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Ten years ago, as IT transformation director at HM Revenue & Customs (HMRC), I led the team that successfully renegotiated the £800m per year Aspire outsourcing contract with Capgemini and Fujitsu, saving taxpayers over £200m and dismantling a system riddled with inefficiencies and hidden costs.
Yet here we are again, facing a scandal involving Fujitsu and the Post Office’s Horizon IT system, this time where lives were destroyed due to faulty software and negligent oversight. The question we must ask ourselves is: why, after a decade and millions wasted, has nothing truly changed?
The Aspire contract was plagued by similar issues to Horizon - opaque pricing, questionable performance, and a lack of accountability. We fought hard to break free from that contract, demanding transparency and value for money. While we achieved success, it seems the lessons learned were quickly forgotten.
The Post Office Horizon scandal is a tragic reminder of the devastating consequences that can occur when technology contracts are awarded and managed without proper scrutiny. Subpostmasters, the lifeblood of our communities, lost everything due to a flawed system and a culture of silence. This cannot be swept under the rug again.
The public inquiry underway is making a thorough and independent investigation into the Horizon scandal, holding all parties accountable for their roles in this injustice. But we also need systemic change within government procurement, ensuring transparency, fairness, and robust oversight throughout the entire lifecycle of IT contracts.
It's time to break the cycle of negligence and wasted taxpayer money. We must learn from the past and hold ourselves accountable for creating a system that protects both public finances and the livelihoods of those who rely on them.
I've witnessed first-hand the pitfalls of public sector procurement relying on large, single-source contracts. The Post Office Horizon scandal, with its echoes of the Aspire contract I helped dismantle at HMRC a decade ago, exposes a systemic issue that demands immediate attention.
While we had a victory, it seems the lessons learned were fleeting. Horizon exposed how relying on a single supplier breeds negligence, fosters complacency, and ultimately, harms the very people government should protect.
The fundamental question remains - has government procurement truly changed?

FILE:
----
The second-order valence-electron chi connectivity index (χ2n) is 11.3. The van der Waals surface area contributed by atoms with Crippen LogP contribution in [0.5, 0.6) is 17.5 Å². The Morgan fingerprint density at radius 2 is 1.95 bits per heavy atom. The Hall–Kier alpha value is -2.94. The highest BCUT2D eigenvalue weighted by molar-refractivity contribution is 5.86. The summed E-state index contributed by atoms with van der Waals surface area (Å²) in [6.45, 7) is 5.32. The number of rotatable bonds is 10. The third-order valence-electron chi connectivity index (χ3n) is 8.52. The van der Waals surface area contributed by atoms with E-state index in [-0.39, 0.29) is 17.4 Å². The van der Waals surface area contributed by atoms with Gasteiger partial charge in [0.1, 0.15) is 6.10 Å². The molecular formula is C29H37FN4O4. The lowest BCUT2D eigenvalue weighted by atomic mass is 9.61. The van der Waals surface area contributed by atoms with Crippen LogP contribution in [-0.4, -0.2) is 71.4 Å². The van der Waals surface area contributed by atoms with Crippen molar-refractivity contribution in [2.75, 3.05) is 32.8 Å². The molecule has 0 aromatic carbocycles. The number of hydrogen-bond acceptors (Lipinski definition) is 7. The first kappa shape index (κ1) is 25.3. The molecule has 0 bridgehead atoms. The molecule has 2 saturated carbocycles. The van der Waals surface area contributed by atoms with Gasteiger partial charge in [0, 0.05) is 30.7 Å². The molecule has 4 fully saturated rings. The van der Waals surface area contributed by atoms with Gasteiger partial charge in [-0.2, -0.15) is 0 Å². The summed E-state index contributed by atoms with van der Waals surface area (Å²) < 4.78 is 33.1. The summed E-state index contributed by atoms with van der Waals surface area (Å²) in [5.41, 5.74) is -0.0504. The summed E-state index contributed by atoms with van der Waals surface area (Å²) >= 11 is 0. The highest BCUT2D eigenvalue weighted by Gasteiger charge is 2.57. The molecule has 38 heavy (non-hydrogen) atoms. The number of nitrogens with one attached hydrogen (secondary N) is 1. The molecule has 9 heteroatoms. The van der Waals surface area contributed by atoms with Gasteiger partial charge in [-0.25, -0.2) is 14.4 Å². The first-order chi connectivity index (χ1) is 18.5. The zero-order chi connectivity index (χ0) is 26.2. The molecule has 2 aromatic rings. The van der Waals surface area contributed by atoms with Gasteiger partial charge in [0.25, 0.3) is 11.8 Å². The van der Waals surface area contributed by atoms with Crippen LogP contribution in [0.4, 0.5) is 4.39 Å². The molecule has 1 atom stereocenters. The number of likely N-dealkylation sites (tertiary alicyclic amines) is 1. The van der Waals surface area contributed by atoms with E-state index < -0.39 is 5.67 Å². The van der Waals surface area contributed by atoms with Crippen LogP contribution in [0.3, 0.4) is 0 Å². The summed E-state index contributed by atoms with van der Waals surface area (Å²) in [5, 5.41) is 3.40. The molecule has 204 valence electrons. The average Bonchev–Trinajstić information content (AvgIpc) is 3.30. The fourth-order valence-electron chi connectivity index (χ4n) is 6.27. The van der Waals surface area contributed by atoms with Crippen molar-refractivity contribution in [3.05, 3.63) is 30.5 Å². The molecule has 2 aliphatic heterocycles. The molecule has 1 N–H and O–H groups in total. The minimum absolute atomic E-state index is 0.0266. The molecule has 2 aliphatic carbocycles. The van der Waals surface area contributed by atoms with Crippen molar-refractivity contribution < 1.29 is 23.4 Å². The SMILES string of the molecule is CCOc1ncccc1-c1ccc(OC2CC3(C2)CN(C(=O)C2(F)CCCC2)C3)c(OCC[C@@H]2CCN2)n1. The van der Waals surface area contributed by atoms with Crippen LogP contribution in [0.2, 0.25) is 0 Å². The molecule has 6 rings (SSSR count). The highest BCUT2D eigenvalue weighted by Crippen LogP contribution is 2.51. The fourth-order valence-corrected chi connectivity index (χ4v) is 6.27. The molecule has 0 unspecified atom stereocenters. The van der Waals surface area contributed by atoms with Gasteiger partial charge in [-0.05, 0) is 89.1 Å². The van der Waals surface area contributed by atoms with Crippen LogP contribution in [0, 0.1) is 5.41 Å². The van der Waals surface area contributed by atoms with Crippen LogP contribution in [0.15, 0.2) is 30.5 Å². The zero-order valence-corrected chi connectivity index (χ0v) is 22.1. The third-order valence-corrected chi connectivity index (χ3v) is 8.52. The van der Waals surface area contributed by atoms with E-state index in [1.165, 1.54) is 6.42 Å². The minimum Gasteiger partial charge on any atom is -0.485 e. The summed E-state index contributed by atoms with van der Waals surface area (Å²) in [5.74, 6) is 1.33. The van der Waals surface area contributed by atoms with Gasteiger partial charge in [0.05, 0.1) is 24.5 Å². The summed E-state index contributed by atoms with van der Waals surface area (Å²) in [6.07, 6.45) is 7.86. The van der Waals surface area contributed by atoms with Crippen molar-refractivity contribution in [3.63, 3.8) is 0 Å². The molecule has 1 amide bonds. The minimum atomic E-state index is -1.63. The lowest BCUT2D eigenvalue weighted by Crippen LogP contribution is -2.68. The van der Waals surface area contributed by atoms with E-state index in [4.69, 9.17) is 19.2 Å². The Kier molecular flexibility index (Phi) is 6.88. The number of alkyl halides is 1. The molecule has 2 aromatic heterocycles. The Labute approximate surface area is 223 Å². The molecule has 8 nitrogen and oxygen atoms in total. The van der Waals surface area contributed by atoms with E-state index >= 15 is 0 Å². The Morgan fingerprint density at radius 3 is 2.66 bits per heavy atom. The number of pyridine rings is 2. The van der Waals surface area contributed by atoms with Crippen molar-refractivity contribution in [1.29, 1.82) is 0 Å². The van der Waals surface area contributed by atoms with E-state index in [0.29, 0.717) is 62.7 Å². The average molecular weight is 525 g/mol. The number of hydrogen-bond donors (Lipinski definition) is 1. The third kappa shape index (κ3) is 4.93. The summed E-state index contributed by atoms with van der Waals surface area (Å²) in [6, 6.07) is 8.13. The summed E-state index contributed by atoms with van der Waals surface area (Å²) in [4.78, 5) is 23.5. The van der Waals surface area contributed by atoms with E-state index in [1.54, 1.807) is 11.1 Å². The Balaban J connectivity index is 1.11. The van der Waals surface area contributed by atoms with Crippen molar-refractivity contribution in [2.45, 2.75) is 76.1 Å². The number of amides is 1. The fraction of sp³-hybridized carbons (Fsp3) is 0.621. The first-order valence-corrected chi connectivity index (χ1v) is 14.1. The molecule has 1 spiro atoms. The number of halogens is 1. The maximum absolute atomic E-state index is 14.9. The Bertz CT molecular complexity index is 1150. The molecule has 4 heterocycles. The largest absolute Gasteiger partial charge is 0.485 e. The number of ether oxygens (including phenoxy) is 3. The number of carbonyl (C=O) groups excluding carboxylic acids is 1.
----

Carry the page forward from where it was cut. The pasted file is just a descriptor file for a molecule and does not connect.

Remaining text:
Back in 2012, HMRC faced conflicting directives - reduce costs, modernise our systems, but avoid upsetting suppliers. It felt like an impossible balancing act. But even then, we saw the potential for innovation and the value of smaller, nimbler companies. The Aspire renegotiation aimed to break the mould, allowing more SMEs to contribute.
Has Brexit stifled this progress? Has it further entrenched large system integrators, limiting innovation and competition? Are they still prioritising maintaining legacy systems instead of embracing data-driven, microservices architectures that minimise dependence on outdated IT?
The answer seems self-evident.
The Post Office debacle exemplifies the ongoing failure to learn from past mistakes. We cannot continue throwing money at monolithic suppliers who view taxpayers as their meal ticket. A systemic overhaul of public sector procurement is needed, including:
- Ending the reliance on single-source contracts. Encourage competition and innovation by fostering a diverse ecosystem of suppliers, particularly SMEs.
- Prioritise transparency and accountability. Involve all stakeholders in decision-making, implement robust oversight, and hold all parties responsible for outcomes.
- Focus on data and microservices. Break free from legacy systems, embrace cutting-edge technology, and empower innovative solutions that drive efficiency and cost reduction.
The Post Office scandal is a wake-up call. We cannot afford to let history repeat itself. It's time to break the cycle of wasted taxpayer money and create a procurement system that serves the public, not the interests of privileged suppliers.
Louise McCarthy was IT transformation director at HMRC from 2009 to 2012, and subsequently fulfilled a similar role at Aviva, Specsavers, the European Bank for Reconstruction and Development and HSBC. She is now a non-executive director and board advisor for a number of companies.
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